Centre for International and Defence Policy

Centre for International and Defence Policy
Centre for International and Defence Policy

“Trump needs NAFTA more than anyone else does... nothing to show for his three years”

David Aiken, Global News
4 December 2019 (link to the complete article)


They were three schoolyard chums — the U.K.’s Boris Johnson, France’s Emmanuel Macron and Canada’s Justin Trudeau — snickering about the schoolyard bully — America’s Donald Trump — confident that none of their yuk-yukking and nudge-nudging would ever make it out of their corner of the playground. And then it did. And only one of those chums got caught: Trudeau.

But the bully’s response was surprisingly charitable. He only called Trudeau “two-faced” before shrugging Trudeau off as “a very nice guy” who was hurt after Trump correctly called him and Canada out for being lightweights when it comes to defence spending.

And as both leaders jetted back to their respective national capitals Wednesday, the chattering classes in Washington and Ottawa got down to figuring out how this would affect a Canada-U.S. relationship that was already a little more than slightly chilled. 

“My view is that President Trump made his mind up about Justin Trudeau at [the 2018 G7 summit in] Charlevoix — ‘very dishonest and weak’ — and now has been confirmed in this impression because Trudeau was nice to Trump face to face and then catty about him with Macron later,” said Christopher Sands, director of the Center for Canadian Studies at the Johns Hopkins School of Advanced Studies in Washington. “This is not good for their personal relationship, but the machinery of government will continue to handle most issues on the bilateral agenda for now, so there will not be an explicit price for Canada to pay now. But as we have seen with Mitt Romney and others, Trump has a long memory for slights and I expect there will be consequences down the line.”

Indeed, even though the Trudeau-Trump relationship might remain unchanged — for now — it may make things more difficult for those working on Canada’s behalf in Washington. On social media and the cable news networks, Republicans reminded anyone who would listen that, when he’s travelling outside the United States, Trump represents all America and that America’s allies at least ought to have a little respect for the office. That was a point made on Twitter by a Democratic representative — who is no fan of Trump — on Twitter.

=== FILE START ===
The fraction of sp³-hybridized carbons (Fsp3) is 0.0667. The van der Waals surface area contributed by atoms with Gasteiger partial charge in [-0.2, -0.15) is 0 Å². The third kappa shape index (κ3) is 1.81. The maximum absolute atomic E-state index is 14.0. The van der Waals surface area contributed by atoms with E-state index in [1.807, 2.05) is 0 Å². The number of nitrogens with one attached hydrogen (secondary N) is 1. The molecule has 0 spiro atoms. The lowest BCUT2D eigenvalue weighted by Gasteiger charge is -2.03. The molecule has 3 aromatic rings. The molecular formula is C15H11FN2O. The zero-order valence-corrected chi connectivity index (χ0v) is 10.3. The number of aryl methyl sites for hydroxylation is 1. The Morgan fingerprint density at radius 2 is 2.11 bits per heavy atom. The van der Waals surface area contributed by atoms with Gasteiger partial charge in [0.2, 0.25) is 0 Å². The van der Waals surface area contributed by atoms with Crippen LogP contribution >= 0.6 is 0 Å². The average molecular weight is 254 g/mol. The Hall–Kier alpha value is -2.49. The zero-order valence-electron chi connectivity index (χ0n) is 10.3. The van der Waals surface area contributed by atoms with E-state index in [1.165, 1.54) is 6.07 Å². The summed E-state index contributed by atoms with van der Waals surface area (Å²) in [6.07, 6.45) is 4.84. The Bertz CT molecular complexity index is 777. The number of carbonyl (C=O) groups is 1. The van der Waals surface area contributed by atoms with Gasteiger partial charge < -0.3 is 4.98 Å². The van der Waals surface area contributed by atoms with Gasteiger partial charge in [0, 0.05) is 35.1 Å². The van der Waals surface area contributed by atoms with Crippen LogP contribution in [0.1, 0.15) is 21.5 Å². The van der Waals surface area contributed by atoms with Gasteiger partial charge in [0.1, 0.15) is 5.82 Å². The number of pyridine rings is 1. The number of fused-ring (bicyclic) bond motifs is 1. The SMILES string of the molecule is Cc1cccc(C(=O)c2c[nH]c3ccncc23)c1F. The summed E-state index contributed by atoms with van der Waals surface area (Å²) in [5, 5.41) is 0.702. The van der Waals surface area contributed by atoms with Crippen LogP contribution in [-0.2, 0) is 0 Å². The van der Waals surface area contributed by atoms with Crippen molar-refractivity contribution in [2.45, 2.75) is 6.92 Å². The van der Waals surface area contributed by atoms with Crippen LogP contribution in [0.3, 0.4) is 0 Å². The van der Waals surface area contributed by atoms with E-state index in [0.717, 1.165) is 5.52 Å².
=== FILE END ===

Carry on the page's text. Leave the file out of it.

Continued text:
In any event, to the extent that one believes that Trump is a strategic thinker when it comes to politics — and that’s obviously a highly debatable point — Trump has bigger problems than catty comments by Trudeau, Macron or Johnson.

For example, Trump needs to get the new NAFTA through Congress, where it’s known as the United States-Canada-Mexico agreement. As he enters his re-election year, Trump needs a foreign policy win.

      “Trump’s got nothing to show for his three years. Trump’s got nothing to show for his three years. Everything he’s touched in global affairs has turned to dust.”

said Kim Richard Nossal, a professor of political studies at Queen’s University and a longtime student of Canada-U.S. relations.

If Trudeau can push the USMCA over the finish line, Trump may more quickly forget the NATO snickers.

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